Turkey’s Christians Decry Crackdown on Religious Freedom

Russian President Vladimir Putin, right, and Turkish President Recep Tayyip Erdogan attend the talks in the Bocharov Ruchei residence in the Black Sea resort of Sochi, Russia, Tuesday, Oct. 22, 2019. Welcoming the Turkish leader in Russia's Black Sea resort of Sochi on Tuesday, Putin said their meeting is very …
Sergei Chirikov/AP Photo

A number of Christian pastors have warned of growing repression of Christianity under the rule of Turkish President Recep Tayyip Erdoğan, Deutsche Welle reported Saturday.

The president of the Istanbul Protestant Church Foundation (IPKV), Timur Topuz, said that Christian pastors in Turkey are facing growing hostility, especially since the release of American pastor Andrew Brunson, who had been detained in Turkey for nearly two years on charges of involvement in the failed July 2016 coup against President Erdoğan.

Pastor Brunson was finally released in October 2018, but only after the Trump administration put enormous pressure on the Turkish government, including the imposition of tariffs on Turkish steel and aluminum imports.

“Since the Brunson incident, all Protestant pastors are treated with suspicion,” Mr. Topuz observed.

A pattern is emerging of pastors and their families in Turkey who are either having their residence permits revoked or not renewed, Topuz noted, adding that “thirty five pastors of the Turkish-Protestant community are experiencing problems of this kind.”

“Pastor Carlos Madrigal, a Spaniard, has been our spiritual leader for 19 years — and has had his residence permit renewed every time by the Ministry of Labor after the state intelligence agency (MIT) gave the go-ahead,” Topuz declared, and yet after his most recent request, “it has not been renewed.”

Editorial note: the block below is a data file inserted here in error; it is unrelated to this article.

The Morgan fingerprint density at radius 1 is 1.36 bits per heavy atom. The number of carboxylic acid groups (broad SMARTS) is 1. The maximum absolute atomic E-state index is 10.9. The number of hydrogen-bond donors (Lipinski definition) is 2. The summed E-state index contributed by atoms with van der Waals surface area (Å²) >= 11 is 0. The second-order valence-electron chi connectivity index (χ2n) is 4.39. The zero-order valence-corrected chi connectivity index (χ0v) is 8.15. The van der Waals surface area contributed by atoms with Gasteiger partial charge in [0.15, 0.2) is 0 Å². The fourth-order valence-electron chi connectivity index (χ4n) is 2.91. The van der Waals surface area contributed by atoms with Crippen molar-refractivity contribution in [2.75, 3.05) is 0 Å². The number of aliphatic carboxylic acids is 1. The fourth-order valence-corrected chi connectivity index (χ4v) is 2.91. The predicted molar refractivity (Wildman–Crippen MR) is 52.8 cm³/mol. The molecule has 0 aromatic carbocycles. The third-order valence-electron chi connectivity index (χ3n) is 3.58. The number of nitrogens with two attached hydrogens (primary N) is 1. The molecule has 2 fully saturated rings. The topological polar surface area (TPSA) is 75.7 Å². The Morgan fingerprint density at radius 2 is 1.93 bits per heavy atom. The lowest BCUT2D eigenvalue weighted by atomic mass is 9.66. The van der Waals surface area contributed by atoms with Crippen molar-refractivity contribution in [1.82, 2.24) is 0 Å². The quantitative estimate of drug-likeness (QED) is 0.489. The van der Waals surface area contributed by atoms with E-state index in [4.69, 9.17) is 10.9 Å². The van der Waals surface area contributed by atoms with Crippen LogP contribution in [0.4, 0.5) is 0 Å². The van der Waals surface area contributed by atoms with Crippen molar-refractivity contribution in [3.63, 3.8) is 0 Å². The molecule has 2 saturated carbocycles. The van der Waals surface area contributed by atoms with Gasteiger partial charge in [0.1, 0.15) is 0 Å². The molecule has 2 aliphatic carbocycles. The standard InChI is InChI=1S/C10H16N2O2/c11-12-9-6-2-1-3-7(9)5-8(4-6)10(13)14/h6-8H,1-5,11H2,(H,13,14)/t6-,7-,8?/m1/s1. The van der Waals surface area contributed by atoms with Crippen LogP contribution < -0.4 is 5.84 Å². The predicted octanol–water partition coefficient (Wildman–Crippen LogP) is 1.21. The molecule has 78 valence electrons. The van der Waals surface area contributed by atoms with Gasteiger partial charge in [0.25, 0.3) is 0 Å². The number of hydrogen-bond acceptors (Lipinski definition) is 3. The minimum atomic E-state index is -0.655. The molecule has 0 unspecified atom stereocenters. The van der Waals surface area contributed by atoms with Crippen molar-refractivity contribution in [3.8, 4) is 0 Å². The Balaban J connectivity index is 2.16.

Topuz told Deutsche Welle that he is deeply disappointed that Turkey is reining in religious freedoms, noting that “back in 2006, our church was recognized as a place of worship, which sent a strong signal that gave us hope.”

As Breitbart News reported Friday, one prominent religious scholar has insisted that President Erdoğan has been using the nation’s Christians as a “welcome scapegoat” to distract from his political blunders in Syria and Libya.

“The persecution of Christians in Turkey continues,” said Alexander Görlach, senior fellow with the Carnegie Council for Ethics in International Affairs. “While the world is busy fighting the COVID-19 pandemic, dealing with mass unemployment and a global recession, the Turkish government is taking advantage of the situation to further pressure minorities.”

Erdoğan has been adopting a nationalist and Islamic rhetoric, resulting in a further marginalization of Turkey’s Christians, the New York-based expert in comparative religions declared this week.

The Turkish president, in fact, has “been busy reorganizing his secular republic into a mixture of Ottomanism and Islam for some time now,” Görlach said.

As the Wall Street Journal reported Friday, Erdoğan has tried to patch up his damaged image by playing to the religious fervor of his Islamic population, reviving plans to convert Istanbul’s iconic Hagia Sophia back into a mosque.

The sixth-century Christian cathedral of Hagia Sophia was one of Christendom’s most treasured churches, but was converted into a mosque by the Ottoman Sultan Mehmed II “the Conqueror” after he took the city in 1453.

In 1931, Turkey’s President Atatürk turned the mosque into a museum as part of his program to modernize and secularize the country.

But now tensions are again growing between the Turkish government and the country’s small Christian population, Deutsche Welle reported Saturday, and religious freedom is once again “in jeopardy.”

A case in point is Joy Anna Crow Subasigüller, an American woman married to Turkish Christian pastor Lütfü Subasigüller. The couple have lived peacefully in Ankara for the past ten years together with their children, but recently Turkey’s migration department announced its refusal to renew her residence permit without giving any reason for the decision.

“This decision makes me very sad — I love Turkey and the Turkish people,” said the stay-at-home mother of three. “I have lived here for ten years, they were the best years of my life.”

Pastor Subasigüller claimed there is evidence suggesting that Turkey wishes to deport his wife because it deems her a threat to national security and public order because of her ties to Turkey’s Christian community, something he finds unbelievable.

“We are people who pray for our country, we do not threaten the national interest,” the pastor said.

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